Disclaimer: Today's Picture Sunday features the new Sony WM1A Walkman. To check the previous Picture Sunday posts click here.
Last time around I talked about the Sony ZX2 Walkman and it’s success overall as a DAP in my Picture Sunday post. Like I mentioned on the closing sentence, I was planning to get the new Walkman WM1A, when I have the chance. Well, the time has come and given that now I have the WM1A, of course it’s time to include it on Headfonia.
WM1A is basically the ZX2’s successor this year and it’s an evidence of Sony’s efforts on audio department lately. This time they decided to have a purer approach, and released the new Walkmans with a non-Android OS, with no Wi-Fi or other features. On top of WM1A, there’s also WM1Z, which is made with a gold-plated monoblock copper chassis, better internal cabling and better capacitors as far as I know. That model is obviously a “cost is no object” version, for both audiophiles and engineers who designed it. New Walkmans still have the LDAC Bluetooth for wireless playback, 128-256 GB internal memory with a Micro SD slot.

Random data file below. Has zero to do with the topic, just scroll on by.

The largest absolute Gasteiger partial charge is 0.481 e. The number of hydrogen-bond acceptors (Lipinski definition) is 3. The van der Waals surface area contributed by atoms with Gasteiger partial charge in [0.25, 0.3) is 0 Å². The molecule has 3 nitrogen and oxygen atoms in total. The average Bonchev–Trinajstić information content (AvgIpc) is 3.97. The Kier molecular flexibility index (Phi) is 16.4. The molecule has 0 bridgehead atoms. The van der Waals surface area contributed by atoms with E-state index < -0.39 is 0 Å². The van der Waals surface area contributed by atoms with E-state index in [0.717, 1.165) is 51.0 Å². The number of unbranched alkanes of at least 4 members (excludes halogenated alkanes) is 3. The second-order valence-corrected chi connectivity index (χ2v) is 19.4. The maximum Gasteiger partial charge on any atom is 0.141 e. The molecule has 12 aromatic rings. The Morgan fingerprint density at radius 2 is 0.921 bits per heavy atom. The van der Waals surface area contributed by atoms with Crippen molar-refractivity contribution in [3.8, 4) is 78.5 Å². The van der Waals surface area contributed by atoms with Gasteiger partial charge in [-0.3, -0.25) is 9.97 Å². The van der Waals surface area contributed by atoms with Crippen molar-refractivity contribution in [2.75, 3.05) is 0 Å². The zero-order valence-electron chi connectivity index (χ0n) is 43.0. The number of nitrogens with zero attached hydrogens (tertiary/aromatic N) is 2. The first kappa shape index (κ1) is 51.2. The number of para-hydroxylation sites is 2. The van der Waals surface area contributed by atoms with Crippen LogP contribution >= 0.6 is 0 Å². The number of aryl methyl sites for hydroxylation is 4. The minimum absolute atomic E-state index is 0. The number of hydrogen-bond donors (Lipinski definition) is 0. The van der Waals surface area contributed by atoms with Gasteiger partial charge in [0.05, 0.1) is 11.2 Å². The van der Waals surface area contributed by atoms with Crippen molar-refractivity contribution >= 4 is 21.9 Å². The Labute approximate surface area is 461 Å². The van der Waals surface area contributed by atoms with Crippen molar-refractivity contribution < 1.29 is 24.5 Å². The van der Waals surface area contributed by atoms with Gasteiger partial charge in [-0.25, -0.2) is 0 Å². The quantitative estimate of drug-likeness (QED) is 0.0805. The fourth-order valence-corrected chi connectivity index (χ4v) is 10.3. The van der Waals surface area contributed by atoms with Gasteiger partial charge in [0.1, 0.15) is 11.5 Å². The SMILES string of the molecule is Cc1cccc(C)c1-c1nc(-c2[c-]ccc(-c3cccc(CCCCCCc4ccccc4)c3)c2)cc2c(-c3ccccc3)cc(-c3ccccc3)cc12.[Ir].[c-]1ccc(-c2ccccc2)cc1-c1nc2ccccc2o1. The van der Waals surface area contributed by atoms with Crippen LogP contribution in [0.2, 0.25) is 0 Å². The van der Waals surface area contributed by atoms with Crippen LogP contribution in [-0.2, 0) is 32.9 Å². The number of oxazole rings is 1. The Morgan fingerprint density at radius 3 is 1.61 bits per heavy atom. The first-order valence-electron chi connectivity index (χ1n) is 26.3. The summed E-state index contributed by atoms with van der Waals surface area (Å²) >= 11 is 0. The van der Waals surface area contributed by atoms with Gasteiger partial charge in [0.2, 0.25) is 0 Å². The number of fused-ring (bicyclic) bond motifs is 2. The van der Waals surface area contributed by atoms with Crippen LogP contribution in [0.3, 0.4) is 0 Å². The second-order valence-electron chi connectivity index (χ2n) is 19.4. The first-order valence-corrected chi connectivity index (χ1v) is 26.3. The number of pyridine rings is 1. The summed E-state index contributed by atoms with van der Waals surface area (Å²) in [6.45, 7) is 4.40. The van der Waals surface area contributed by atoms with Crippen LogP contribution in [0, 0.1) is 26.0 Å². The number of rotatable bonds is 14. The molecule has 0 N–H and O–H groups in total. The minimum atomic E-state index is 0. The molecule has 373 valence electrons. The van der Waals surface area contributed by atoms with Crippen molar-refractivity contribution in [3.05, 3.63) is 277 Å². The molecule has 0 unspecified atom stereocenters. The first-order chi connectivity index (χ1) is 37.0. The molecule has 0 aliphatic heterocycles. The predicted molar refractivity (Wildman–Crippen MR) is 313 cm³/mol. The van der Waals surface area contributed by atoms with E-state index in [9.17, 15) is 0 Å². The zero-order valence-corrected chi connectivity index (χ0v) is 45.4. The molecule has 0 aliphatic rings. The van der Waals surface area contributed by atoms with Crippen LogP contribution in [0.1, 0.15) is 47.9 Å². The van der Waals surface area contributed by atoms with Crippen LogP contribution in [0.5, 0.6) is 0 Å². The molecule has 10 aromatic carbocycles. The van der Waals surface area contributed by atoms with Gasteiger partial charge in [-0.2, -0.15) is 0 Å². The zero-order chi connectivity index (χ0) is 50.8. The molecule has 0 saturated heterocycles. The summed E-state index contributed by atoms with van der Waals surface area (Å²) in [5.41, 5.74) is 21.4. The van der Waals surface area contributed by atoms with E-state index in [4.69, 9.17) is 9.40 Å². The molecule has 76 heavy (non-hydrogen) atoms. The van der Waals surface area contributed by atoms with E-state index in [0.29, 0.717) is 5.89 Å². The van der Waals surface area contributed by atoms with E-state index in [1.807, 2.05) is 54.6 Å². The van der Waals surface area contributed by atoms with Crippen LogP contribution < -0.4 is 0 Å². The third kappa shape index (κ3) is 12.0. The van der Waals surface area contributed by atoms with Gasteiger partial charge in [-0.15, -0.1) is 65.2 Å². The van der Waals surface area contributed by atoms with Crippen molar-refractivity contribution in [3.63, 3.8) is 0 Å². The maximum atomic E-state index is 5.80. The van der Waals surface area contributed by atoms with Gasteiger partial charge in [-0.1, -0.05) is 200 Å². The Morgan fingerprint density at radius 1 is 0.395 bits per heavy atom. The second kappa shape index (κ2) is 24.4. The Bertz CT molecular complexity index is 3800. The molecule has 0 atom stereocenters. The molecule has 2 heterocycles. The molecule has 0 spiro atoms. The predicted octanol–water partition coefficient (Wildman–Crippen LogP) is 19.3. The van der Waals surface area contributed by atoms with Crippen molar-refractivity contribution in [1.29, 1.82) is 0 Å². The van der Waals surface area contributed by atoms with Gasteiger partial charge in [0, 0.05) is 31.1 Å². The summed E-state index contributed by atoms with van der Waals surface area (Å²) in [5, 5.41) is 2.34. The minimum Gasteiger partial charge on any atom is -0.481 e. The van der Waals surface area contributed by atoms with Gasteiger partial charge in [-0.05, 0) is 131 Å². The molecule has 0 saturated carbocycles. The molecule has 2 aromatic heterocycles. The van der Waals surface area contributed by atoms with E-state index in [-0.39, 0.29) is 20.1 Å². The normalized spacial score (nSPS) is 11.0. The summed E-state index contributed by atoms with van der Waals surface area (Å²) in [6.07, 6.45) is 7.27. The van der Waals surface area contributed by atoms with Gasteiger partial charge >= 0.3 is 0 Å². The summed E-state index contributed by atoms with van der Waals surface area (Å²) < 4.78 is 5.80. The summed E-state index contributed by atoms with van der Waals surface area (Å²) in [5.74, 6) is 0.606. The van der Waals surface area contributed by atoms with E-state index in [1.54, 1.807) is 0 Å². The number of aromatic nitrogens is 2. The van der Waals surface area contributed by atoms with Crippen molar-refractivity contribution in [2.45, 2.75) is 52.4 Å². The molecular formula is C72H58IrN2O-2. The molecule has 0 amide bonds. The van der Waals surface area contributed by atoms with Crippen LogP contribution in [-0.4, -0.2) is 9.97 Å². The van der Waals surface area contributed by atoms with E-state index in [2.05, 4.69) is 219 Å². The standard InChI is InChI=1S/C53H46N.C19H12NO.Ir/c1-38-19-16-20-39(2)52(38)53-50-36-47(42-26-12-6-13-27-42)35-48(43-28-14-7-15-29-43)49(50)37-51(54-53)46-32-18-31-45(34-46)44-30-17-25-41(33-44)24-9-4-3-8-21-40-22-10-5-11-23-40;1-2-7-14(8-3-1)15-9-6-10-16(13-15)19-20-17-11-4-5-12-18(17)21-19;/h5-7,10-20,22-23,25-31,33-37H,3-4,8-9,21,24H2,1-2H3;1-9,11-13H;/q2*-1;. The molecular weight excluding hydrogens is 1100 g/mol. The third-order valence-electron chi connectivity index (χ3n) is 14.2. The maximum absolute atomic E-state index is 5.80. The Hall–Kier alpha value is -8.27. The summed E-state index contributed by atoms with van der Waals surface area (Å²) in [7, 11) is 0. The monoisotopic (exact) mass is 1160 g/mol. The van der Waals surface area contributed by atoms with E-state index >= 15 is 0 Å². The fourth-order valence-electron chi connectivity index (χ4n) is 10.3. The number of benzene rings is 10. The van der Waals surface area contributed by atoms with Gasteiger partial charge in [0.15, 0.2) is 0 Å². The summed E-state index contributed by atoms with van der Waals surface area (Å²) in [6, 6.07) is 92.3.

Sony aimed a better sounding Walkman and like the last time with ZX2, the newer Walkman sounds better to the predecessor. Ditching the Android and Wi-Fi features is a no-go for some people of course, but in my opinion the technology is still not enough to have a Hi-Fi sounding player with all possible features. Astell&Kern is maybe the only brand that can merge Wi-Fi streaming with a fluid UI experience and very high level of sound together, but with all the others that I had listened, there’s always at least 1 problem with the devices. I encountered a hissing problem on numerous DAPs when Wi-Fi is on. That’s the biggest flaw in my eyes about streaming DAPs. The ZX2 was the exception with at least a dependable OS without annoying bugs and hiss, but it wasn’t quite at the level of High-End DAPs in terms of sonics.
The WM1A on the other hand, has the sound capability that can be comparable to High-End DAPs. I will certainly write a detailed review including those points with some comparisons to other players, but the sure thing is WM1A sounds very very good. The Linux-based custom OS of Sony works great without a single flaw, and you have more sound settings with a better EQ. Battery life is still unrivalled in the market, which is so crucial in my case.
When we publish the full review of WM1A you’re going see much more of it, so stay tuned on Headfonia!